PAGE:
Copenhagen summit: Major powers broker compromise voluntary climate pact
The US, China, India, South Africa, and Brazil agreed to a voluntary climate pact. President Obama acknowledged that 'we have much further to go.' The deal did not produce commitments on emissions reductions.
The United States and four other countries agreed to a new, voluntary climate pact today. The move, which could become the framework for a broader agreement here, drew responses ranging from cautious acceptance to outrage. But it could prove a historic development in big-power negotiations, say some analysts.
The announcement came at the end of nearly 24 hours of intense talks among nearly two dozen world leaders and their negotiators. In announcing the agreement to reporters from the United States, President Obama acknowledged that it falls short of what the science demands in order to hold global warming to roughly 2 degrees Celsius over preindustrial levels.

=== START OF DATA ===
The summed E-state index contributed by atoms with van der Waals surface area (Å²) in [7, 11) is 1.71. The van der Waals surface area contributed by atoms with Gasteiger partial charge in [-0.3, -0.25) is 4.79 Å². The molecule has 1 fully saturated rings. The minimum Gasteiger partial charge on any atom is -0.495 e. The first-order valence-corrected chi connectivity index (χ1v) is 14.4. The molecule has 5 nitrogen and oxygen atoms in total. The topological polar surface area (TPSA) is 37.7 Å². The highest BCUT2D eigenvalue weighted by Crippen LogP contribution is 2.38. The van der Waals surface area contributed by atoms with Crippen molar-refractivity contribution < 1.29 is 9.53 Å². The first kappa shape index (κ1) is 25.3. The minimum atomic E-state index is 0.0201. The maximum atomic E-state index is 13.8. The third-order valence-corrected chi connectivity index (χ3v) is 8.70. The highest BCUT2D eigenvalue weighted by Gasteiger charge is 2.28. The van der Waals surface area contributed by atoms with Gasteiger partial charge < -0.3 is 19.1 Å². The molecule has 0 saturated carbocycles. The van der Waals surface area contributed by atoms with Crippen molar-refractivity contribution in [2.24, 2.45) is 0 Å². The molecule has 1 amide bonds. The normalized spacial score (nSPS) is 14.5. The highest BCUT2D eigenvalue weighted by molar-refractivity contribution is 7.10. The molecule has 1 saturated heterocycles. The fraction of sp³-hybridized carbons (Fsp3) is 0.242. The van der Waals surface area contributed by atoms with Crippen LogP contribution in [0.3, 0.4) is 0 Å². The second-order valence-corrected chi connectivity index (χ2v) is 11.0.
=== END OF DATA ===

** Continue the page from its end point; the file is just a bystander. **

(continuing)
But, he added, "it's a first step," one designed to overcome what he called a "deadlock in perspectives" between developed and developing countries and build the kind of confidence between the two camps that will eventually allow for a legally binding treaty.
"But if we just waited for that," added Mr. Obama, "we wouldn't make any progress.... We have to keep moving forward."
The outlines of the agreement reached between the leaders of the US, China, South Africa, Brazil, and India acknowledge the 2-degree goal, focus on the emissions-control actions countries already have put on the table, and include provisions for verification along the lines of those set up by the World Trade Organization.